Karpathos~A Lover’s Paradise
Krevati (κρεβάτι, pronounced kreh-VAH-tee) means “bed” in Greek, but it’s also the term used on the southern Greek islands to describe the preparation of a wedding, in particular the couple’s new home (including the bed), with each island imparting slight nuances in the details of this custom.
Typically, the night before a couple gets married in Karpathos, the family is invited to the newlyweds’ house for a "krevati" where they decorate the dwelling and their new bed to make it festive for the couple’s arrival.
The elaborate preparation comes in the form of a procession as goods are carried through the village and up to the house. It is adorned with beautiful bedspreads and fabrics that were embroidered, crocheted, and knitted by grandmothers (γιαγιάδες, yiayiades), mom’s (μητέρες, miteres), aunts (θείες, thies), and cousins (ξαδέλφια, xadelfia) after the engagement was announced.
A traditional large wooden pillar in the center of the house supports the roof beam, symbolizing the support of the family. This pillar is decked out with silk fabrics embellished with colorful needlework for the wedding (as is the bride) and other special celebrations—this is every Karpathian’s opportunity to take home-décor to the extreme, the lavish embossing representing their richness in hospitality.
Sumptuous island dishes, exotic beverages, and delectable pastries fill the dinner menus that extend that richness to guests as they gather for this joyous decorating occasion.
Come One, Come All
Weddings are a particularly festive island event in Karpathos where everyone, including visitors, is invited to partake not only in the couple’s joyous ceremony but also in the food event to follow, seating up to 900 people in a barnlike structure standing in as a hall.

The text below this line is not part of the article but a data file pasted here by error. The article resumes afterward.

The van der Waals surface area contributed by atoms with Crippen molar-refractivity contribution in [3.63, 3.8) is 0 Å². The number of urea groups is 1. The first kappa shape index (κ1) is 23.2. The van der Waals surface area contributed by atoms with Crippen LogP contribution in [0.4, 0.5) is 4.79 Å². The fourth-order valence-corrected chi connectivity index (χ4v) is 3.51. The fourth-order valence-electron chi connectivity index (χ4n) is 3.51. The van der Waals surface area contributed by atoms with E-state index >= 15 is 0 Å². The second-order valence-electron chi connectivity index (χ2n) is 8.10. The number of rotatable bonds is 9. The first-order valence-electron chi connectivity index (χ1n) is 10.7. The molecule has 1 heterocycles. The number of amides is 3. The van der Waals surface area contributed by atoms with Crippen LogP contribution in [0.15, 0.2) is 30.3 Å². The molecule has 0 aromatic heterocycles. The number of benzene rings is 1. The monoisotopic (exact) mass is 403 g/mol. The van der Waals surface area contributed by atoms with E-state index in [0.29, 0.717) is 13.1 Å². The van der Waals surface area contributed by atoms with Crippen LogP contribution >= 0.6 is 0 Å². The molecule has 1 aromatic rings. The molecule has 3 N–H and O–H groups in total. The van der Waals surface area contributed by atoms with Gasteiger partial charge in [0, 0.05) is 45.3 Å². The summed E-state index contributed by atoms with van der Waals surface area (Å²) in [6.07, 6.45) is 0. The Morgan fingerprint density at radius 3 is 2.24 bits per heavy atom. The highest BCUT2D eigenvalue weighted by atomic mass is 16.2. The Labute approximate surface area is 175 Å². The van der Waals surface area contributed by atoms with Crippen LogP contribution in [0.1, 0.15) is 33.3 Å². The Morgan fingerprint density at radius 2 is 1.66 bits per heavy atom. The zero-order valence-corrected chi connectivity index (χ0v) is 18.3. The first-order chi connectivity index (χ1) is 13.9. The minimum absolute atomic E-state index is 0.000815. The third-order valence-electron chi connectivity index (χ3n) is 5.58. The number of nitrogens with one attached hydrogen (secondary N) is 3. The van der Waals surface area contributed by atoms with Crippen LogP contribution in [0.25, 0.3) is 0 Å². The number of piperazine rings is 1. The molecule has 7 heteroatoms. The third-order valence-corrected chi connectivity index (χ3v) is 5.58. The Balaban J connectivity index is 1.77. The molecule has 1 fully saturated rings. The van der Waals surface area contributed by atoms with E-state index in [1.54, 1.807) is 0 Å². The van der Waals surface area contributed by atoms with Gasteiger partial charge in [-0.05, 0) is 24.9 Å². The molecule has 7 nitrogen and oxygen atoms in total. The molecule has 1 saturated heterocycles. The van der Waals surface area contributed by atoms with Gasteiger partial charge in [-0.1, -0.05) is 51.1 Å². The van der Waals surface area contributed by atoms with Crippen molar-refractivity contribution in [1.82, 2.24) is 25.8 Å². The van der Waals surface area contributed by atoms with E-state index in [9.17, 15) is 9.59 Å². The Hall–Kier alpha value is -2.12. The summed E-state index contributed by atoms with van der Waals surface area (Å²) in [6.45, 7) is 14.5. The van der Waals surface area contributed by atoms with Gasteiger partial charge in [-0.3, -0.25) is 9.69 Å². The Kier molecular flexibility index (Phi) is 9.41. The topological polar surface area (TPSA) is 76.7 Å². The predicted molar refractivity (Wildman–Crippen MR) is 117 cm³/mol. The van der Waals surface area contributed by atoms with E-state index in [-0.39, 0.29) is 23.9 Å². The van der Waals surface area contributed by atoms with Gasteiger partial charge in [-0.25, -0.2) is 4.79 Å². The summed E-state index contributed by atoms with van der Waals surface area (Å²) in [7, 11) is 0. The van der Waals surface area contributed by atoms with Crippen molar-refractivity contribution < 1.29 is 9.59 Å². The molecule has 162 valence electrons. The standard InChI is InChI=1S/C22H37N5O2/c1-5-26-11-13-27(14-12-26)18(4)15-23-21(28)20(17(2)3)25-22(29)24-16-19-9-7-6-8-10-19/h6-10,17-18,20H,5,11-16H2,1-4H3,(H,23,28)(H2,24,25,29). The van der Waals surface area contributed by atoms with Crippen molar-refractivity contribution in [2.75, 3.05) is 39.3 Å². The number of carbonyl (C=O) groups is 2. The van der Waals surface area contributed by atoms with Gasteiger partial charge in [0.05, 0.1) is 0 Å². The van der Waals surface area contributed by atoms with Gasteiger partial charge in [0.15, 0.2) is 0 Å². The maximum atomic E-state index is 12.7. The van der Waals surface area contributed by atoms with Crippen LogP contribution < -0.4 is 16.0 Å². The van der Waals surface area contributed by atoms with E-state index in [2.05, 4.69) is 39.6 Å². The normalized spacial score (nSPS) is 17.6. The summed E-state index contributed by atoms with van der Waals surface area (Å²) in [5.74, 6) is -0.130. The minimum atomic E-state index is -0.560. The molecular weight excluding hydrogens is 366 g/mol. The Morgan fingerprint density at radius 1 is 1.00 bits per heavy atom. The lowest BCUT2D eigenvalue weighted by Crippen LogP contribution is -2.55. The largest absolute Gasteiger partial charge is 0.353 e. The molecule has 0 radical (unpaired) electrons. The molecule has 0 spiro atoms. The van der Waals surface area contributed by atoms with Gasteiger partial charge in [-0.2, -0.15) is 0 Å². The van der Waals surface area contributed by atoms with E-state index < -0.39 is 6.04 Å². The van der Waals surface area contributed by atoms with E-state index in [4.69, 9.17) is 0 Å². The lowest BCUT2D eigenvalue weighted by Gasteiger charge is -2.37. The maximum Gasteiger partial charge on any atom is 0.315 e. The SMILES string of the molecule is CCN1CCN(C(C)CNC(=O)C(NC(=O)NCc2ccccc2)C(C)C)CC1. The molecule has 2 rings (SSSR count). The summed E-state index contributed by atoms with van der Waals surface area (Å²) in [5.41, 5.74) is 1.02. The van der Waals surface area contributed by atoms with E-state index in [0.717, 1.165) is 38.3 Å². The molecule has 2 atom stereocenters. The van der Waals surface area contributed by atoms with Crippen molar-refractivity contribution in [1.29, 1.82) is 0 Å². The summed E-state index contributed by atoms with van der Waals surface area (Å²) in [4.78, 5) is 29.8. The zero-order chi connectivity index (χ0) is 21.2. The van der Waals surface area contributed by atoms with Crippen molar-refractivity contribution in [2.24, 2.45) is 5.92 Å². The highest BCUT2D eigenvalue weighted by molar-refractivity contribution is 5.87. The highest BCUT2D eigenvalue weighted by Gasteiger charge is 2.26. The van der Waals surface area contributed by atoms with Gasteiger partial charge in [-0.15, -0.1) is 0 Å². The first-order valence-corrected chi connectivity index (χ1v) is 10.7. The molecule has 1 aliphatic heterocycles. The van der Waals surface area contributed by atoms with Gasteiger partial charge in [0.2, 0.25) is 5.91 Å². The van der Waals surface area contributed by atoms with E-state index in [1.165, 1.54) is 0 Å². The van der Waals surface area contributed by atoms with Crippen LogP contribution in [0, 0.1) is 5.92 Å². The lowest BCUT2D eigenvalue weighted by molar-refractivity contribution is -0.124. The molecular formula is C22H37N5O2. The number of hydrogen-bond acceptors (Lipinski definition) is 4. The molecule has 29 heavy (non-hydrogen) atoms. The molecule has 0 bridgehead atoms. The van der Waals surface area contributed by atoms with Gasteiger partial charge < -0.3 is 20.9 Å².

The bride wore the traditional Karpathos dress, and crowns were exchanged during the ceremony. Immediately following the mass, the close family of the couple pinned large gold pieces on the lapel of the groom’s jacket and on a bib worn over the bride’s gown. This centuries-old custom of giving gold is meant to sustain the couple in times of financial hardship (gold pieces such as these were saved by our grandmother and used to feed the family during the Great Depression and WW2).
The tables were set with individual servings of sisamomelo (a sesame-and-honey confection served at weddings, symbolizing fertility and sweetness), and baskets of peanuts, candy, and, our favorite, psilokouloura (thin, sesame-covered, olive-oil breadsticks)—seriously irresistible!
I hope you enjoyed this behind-the-scenes look at Karpathian weddings and how it all comes together to create a truly unique and loving occasion. Check out our blog Karpathiko Spiti (Karpathian House) to learn more about our lifestyle customs.
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